Frigidaire FPIF3093LF 30-Inch Induction Range Review
It's not perfect, but this Frigidaire makes induction affordable without too many sacrifices. That just might help it catch on in the US.
Though induction ranges are common in Europe and Asia, their high prices have kept them out of most American homes, despite the advantages in safety, power, and control. Fortunately, we've been seeing induction prices slowly fall. The $2,025 MSRP Frigidaire FPIF3093LF may have just what it takes to give induction a foothold in the US. Specifically, a sale price that frequently hits $1,600. It's not perfect, but we're pleased with Frigidaire's contribution the induction invasion.
Design & Usability
The Toyota Camry of ranges.
The Frigidaire FPIF3093LF plays it safe with a vanilla mid-level range design. Instead of moving the rangetop controls to a more convenient location, Frigidaire has left the buttons (alas, no knobs) on the backsplash, so be careful when reaching over the stove. For the oven, Frigidaire unfortunately has joined Samsung in including gourmand-insulting buttons for "pizza" and "chicken nuggets" on the control panel.
The 6.0 cubic foot self-cleaning oven has four racks, rather than the typical two or three. It's important to note that it's much easier to clean an induction rangetop than anything else. It's a flat surface like electric, but it doesn't get hot itself—only the pan gets hot—so food doesn't get baked on.
The same induction performance we know and love.
Induction rangetops consistently deliver stellar performance, so it's no surprise we recorded near-perfect boiling, simmering, and searing results in our tests. Of course, the downside to all induction cooktops is that you need to make sure a magnet sticks to all of your pots. If that's not the case, you just might find that easier cleanup, better performance, and a clean look are worth updating your cookware.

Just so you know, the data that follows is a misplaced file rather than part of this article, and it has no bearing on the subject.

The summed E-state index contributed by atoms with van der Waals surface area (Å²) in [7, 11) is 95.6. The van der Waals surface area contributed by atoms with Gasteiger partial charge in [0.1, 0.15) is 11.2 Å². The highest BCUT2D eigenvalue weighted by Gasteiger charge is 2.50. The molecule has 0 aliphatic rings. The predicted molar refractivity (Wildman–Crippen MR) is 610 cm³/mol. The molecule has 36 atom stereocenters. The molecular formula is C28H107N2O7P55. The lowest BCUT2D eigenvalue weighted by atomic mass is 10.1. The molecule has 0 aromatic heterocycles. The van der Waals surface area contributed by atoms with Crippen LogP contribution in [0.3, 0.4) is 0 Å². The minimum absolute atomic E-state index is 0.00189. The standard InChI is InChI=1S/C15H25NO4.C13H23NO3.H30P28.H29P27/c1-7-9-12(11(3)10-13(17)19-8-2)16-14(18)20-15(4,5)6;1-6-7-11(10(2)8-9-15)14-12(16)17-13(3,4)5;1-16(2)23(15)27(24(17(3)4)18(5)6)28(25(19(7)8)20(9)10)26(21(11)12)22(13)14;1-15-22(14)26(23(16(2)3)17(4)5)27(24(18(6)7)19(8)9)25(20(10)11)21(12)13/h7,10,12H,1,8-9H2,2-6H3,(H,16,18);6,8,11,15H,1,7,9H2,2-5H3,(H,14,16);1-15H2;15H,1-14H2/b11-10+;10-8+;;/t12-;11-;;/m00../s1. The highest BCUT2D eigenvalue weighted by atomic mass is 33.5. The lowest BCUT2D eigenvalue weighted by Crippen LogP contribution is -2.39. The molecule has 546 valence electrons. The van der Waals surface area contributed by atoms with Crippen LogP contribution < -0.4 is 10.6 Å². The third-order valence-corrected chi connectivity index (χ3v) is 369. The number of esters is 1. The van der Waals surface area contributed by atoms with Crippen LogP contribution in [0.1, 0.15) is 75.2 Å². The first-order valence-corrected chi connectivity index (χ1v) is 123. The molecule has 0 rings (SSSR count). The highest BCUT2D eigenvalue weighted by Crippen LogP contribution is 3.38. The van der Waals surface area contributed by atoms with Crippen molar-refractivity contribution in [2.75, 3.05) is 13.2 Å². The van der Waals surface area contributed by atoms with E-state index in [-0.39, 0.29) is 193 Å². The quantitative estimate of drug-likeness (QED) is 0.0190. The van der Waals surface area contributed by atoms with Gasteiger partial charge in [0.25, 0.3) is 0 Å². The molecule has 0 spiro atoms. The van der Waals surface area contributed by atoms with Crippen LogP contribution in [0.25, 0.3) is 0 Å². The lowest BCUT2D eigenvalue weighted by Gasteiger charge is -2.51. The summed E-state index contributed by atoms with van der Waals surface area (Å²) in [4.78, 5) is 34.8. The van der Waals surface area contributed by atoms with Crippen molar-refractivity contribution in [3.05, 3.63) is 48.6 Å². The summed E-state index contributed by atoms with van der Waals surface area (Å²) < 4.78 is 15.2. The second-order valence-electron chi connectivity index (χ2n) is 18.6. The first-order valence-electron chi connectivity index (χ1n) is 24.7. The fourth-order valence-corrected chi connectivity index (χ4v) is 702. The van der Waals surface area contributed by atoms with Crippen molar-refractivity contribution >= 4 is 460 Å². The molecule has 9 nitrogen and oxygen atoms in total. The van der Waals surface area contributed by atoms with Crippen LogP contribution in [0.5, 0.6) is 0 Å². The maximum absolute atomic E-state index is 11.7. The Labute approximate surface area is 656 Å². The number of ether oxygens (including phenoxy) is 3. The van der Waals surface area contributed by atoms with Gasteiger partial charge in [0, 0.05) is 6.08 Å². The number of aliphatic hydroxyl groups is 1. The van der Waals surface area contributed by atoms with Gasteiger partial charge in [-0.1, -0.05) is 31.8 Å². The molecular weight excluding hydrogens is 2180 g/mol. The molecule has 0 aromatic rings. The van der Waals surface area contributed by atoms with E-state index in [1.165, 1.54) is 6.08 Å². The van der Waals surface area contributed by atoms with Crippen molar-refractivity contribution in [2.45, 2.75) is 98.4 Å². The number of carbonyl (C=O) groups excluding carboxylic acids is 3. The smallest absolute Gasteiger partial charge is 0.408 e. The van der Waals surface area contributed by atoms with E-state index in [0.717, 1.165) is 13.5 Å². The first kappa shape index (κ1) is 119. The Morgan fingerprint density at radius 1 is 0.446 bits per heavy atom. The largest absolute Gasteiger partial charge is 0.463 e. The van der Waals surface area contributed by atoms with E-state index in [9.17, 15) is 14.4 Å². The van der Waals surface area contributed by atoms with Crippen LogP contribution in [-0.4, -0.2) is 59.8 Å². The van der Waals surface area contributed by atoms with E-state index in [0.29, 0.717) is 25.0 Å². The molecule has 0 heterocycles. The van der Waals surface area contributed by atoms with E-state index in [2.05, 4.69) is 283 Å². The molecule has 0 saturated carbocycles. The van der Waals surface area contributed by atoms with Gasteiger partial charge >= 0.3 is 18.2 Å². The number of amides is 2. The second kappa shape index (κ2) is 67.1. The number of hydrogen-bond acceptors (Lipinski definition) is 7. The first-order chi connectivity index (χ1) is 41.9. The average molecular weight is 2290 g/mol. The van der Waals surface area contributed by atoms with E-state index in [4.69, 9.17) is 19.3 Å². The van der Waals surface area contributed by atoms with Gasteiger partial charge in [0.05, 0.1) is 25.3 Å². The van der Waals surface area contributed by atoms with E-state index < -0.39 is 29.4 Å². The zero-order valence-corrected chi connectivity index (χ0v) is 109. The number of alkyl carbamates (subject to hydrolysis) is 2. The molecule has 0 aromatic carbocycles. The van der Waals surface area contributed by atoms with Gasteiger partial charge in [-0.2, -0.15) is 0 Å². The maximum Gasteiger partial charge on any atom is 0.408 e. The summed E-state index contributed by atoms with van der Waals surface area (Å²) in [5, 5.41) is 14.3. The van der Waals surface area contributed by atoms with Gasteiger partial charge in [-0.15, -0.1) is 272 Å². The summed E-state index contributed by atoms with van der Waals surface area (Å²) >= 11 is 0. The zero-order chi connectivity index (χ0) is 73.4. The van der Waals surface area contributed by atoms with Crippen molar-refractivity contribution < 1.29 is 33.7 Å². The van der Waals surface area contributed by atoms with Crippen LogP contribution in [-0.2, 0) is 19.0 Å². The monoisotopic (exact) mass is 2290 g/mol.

Oven, Broiler, & Convection
At this price, a middling oven is acceptable.
While it's certainly not as impressive as the rangetop, we're not counting out this range just because of its oven. We've seen ranges with marvelous induction rangetops fail completely in the oven department, so we welcome the Frigidaire FPIF3093LF's middling performance. The convection and conventional 350°F settings do alright in averaging the proper temperature, but the temperature fluctuation was greater than 20ºF too hot or too cold — the standard we like to see for evenness. Variation wasn't that far from the ideal, but it wasn't as good as it could be.
We'll give this range a nod, but you might do well to wait for a sale.
Even waiting for a sale, there aren't that many induction ranges to choose from under $2,000. So when a decent one comes along, we're happy about it. This one's MSRP is $2,049, but we found it on sale regularly for under $1,700, which makes it one of the most affordable induction ranges on the market.
The only major weakness was the oven temperature variance, which we'd liked to have been reduced. It's only a fatal flaw for the most serious bakers, but the average user likely won't notice, especially in the face of the rangetop and price. However, if you can hold on a bit longer, it might be worth waiting, since this is a growing market here in the U.S. The selection can only get bigger, and the prices can only fall.
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